Everything You Ever Wanted to Know About Black Holes

FAECIASP/NASA/Conicet of Argentina/Getty Images
FAECIASP/NASA/Conicet of Argentina/Getty Images

Black holes always seem to be in the news—especially when scientists reveal the first-ever photo of one, or when an Israeli researcher created an artificial black hole (sort of) in his laboratory.

Black holes are probably the weirdest—and certainly the most puzzling—objects in the universe. And yet black holes are oddly familiar, figuring prominently in pop culture (both Matthew McConaughey and Homer Simpson have had perilous encounters with them). But what exactly is the nature of this bizarre phenomenon? Here's what we know—and don't know.

What is a black hole?

A black hole is a region of space in which gravity exerts such an enormous pull that nothing—not even light—can escape. That’s the simple definition of a black hole. But if you talk to a physicist, they’ll also describe a black hole as a region of very severely curved space-time—so sharply curved, in fact, that it’s “pinched off,” so to speak, from the rest of the universe.

This idea of curved space-time goes back to the work of Einstein. It was just over 100 years ago that Einstein put forward his theory of gravity, known as the general theory of relativity. According to the theory, matter curves, or distorts, the very fabric of space. A small object like Earth causes only a small amount of distortion; a star like our Sun causes more warping. And what about a very heavy, dense object? According to Einstein’s theory, if you squeeze enough mass into a small-enough space, it will undergo a collapse, forming a black hole; the amount of warping will become infinite.

The boundary of the black hole is known as the “event horizon”—the point of no return. Matter that crosses the event horizon can never return to the outside. In this sense, the inside of a black hole is not even a part of our universe: Whatever might be happening there, we can never know about, since no signal from the inside can ever reach the outside. According to general relativity, the center of a black hole will contain a “singularity”—a point of infinite density and of infinitely curved space-time.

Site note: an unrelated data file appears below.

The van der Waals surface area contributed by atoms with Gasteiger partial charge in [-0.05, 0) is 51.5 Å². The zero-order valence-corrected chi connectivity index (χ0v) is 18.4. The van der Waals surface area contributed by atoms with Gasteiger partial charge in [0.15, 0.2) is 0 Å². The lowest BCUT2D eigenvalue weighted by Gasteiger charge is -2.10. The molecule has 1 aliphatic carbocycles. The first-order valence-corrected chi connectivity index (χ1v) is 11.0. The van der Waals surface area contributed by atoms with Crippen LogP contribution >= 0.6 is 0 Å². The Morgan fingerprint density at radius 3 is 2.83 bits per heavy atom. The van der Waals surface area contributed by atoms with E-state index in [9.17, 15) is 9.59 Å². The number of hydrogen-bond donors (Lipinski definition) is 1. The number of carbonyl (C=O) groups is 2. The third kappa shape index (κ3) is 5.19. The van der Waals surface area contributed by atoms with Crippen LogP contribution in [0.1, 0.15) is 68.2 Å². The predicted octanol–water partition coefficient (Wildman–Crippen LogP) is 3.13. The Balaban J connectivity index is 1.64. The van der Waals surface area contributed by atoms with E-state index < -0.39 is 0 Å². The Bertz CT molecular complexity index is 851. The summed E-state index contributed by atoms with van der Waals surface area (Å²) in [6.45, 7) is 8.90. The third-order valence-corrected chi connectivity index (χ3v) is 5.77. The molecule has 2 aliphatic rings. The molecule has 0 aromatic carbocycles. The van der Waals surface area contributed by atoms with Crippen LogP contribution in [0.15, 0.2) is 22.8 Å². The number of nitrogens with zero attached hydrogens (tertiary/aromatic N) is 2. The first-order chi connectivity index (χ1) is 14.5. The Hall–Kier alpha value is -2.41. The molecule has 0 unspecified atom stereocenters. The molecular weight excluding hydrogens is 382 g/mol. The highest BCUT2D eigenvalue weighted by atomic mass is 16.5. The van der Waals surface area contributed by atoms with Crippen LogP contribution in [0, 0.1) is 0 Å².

How is a black hole created?

Black holes come in different sizes. When a sufficiently massive star exhausts its nuclear fuel supply—that is, when it can no longer produce energy by means of a fusion reaction in its core—it explodes (this is called a supernova, in which the star sheds material from its outer layers); the remaining core then contracts, due to gravity. If the star was more than about 20 times as massive as the Sun, then nothing can stop this contraction, and the star collapses until it’s smaller than its own event horizon, becoming a black hole. These are called stellar-mass black holes, since their masses are on par with the masses of stars. But there are also giant black holes, with masses equal to that of millions of stars. These “supermassive” black holes are believed to be located in the centers of most galaxies, including our own Milky Way. Theorists believe they evolved together with the galaxies that harbor them. There’s also speculation that microscopic or “primordial” black holes may have been created at the time of the Big Bang.